© 2014 Jimmy Jewett. All rights reserved.

” All around me there is treachery, cowardice, and deceit. ” The Abdication of Nicholas II

nicholas_abdication                                                                                 Image of Nicholas II’s Decree of Abdiction, March 17th 1917

By the morning of March 17th, 1917 the Russian Social-Democratic Party had finally forced the hand of the Tsar. After staying the night in Pskov, away from the riots that had overtaken many cities in Russia, Nicholas II came to decision that only his abdication could save Russia and keep the troops on the front in the war. Up to and beyond this period and time, Nicholas was adamant that continuing the war was the only choice for Russia. The following quote from Nicholas Decree of Abdication states that point clearly:

“Internal popular disturbances threaten to have a disastrous effect on the future conduct of this persistent war.  The destiny of Russia the honour of our heroic army, the welfare of the people and the whole future of our dear fatherland demand that the war should be brought to a victorious conclusion whatever the cost.”

It appears this attachment to the military severely cost Nicholas when it came to maintaining his popularity among the Russian people. On March 19th, Nicholas wrote in his diary of how saying his final farewell to all the military personal he had become attached to “nearly broke my heart.”

The fall of the Tsar came as little surprise to most people. The month of February may have been the start of the final blow. Nationwide economic strikes, culminating in the strike of women textile workers on International Women’s Day. Nicholas got nervous, leading to him to send an order to dismiss the Duma, feeling it no longer had the power or will to protect the Tsar and old Russian Empire. This simply led to the reconvening of the Duma, the creation of Soviets across the nation, and the closing to Nicholas rule, which ended for good on March 17th, two days after the Ides of March.

nicholas II                                                                                                                                                            Tsar Nicholas II of Russia

Following the abdication, things moved quickly in the capitol. The rule of the Romanovs over, a new provisional government was formed, made of the non-Marxist groups: liberal and conservatives headed by Prince Giorgii Svov. The biggest take away from the events following Nicholas abdicating the thrown was how it set up the opportunity for Lenin to move in come October. Different levels of society had incompatible goals during the months following the formation of the new government. High society wished to continue the war until victory and the peasants had grown tired of war. This distrust and disagreement between the classes would allow the Bolsheviks to use their early slogan of “Peace, Bread, and Land” to appeal to the larger lower class, helping them gain and maintain control of the government after their leader had not even been in the country as recently as September.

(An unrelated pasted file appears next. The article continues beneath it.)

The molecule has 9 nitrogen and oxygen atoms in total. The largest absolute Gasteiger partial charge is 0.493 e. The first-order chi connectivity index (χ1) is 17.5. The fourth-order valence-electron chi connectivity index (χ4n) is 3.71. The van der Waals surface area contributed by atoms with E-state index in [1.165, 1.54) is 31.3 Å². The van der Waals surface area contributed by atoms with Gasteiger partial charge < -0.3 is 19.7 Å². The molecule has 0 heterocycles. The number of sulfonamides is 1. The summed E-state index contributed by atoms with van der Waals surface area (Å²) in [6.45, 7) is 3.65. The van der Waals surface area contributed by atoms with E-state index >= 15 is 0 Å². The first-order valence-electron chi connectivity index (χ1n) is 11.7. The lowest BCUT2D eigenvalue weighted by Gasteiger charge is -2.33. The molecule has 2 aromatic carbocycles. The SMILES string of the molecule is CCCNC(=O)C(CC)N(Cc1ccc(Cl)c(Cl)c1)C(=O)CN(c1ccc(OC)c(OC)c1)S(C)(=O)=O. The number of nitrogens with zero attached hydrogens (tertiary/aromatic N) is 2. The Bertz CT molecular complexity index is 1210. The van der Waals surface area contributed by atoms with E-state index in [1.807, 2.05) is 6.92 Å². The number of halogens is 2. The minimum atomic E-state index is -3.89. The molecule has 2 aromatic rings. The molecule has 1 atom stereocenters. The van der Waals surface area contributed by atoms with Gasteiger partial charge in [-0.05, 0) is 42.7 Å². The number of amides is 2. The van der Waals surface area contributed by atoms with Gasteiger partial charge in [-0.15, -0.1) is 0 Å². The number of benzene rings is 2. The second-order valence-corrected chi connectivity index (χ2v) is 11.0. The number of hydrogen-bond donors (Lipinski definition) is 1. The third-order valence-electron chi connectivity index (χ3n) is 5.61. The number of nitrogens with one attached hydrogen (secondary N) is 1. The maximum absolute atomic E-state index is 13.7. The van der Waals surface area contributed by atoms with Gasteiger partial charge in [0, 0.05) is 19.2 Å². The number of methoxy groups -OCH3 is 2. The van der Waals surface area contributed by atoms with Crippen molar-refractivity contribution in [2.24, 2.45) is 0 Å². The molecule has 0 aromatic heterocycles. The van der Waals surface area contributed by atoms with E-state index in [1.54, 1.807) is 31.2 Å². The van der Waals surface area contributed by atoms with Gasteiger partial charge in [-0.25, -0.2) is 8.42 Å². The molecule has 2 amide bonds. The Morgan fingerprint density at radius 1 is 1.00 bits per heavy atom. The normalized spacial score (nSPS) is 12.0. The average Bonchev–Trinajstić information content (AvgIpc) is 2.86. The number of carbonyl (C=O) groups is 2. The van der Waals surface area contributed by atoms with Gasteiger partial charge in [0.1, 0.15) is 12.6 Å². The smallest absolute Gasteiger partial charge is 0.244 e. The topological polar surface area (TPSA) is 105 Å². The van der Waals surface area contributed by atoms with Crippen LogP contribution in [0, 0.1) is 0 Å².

While the Tsar by this point was losing influence quickly, his abdication along with the abdication by his son and brother officially ushered in a new era of Revolution in Russia, ending in the eventual formation of the Soviet Union.

 

Sources:

http://www.dhr.history.vt.edu/modules/eu/mod03_1917/context.html

http://www.alexanderpalace.org/palace/ndiaries1917.html#slide

http://www.firstworldwar.com/source/graphics/nicholas_abdication.jpg

http://www.firstworldwar.com/source/nicholasiiabdication.htm

11 Comments

  1. gracehemmingson

    Great post Jimmy! I like how you put this event in context,. It seems to me like he had no choice but to abdicate after dismissing the Duma – the one body of government that “represented” the people. His views on the war also definitely did put him and the other nobles on a different footing than the peasants, which increased tensions. I like hw you connected this event and the weak government the Tsar’s abdication left to the October Revolution.

  2. ccubberly

    The Tsar’s move to abdicate was a bold move for him to make while Russia was at war, but like you said he did it so Russia could hold together few just a little longer. This adds to the brutality of the execution of the royal family later that year, since they had basically “surrendered” to Russia political opponents.

  3. abishop

    Good post! I really liked your links and the fact that you included his direct quotes; that made it feel much more authentic. It’s also interesting to read that he was so attached to the military and that this was one more tipping point that cost him in terms of popularity with the people. I wrote my post on the Constituent Assembly which was set up by the Provisional Government created after his abdication, so it was helpful to learn extra information about what happened before that.

  4. GPittard

    I like hearing about the time in between the fall of the Romanov’s and the beginning of the communist regime. Its definitely a part of Russian history I know nothing about and would love to know more. Great post!!!

  5. oliva2015

    This post really makes the conflict of views on the war by Tsar Nicholas and the peasants clear. This conflict is a huge motivator for the revolution. This is a part of the history which is often rushed over and skips straight to the execution of the royal family. However this iterum period of change is a truly interesting time which shaped the formation of the new Bolshevik government and the Soviet Union.

  6. Alex Apollonio

    Great transition between imperial and post-imperial rule. It’s great to hear about the direct causes of the tsar’s abdication as well as the resulting political implications that led to the fall of the Provisional Government and rise of the Bolsheviks.

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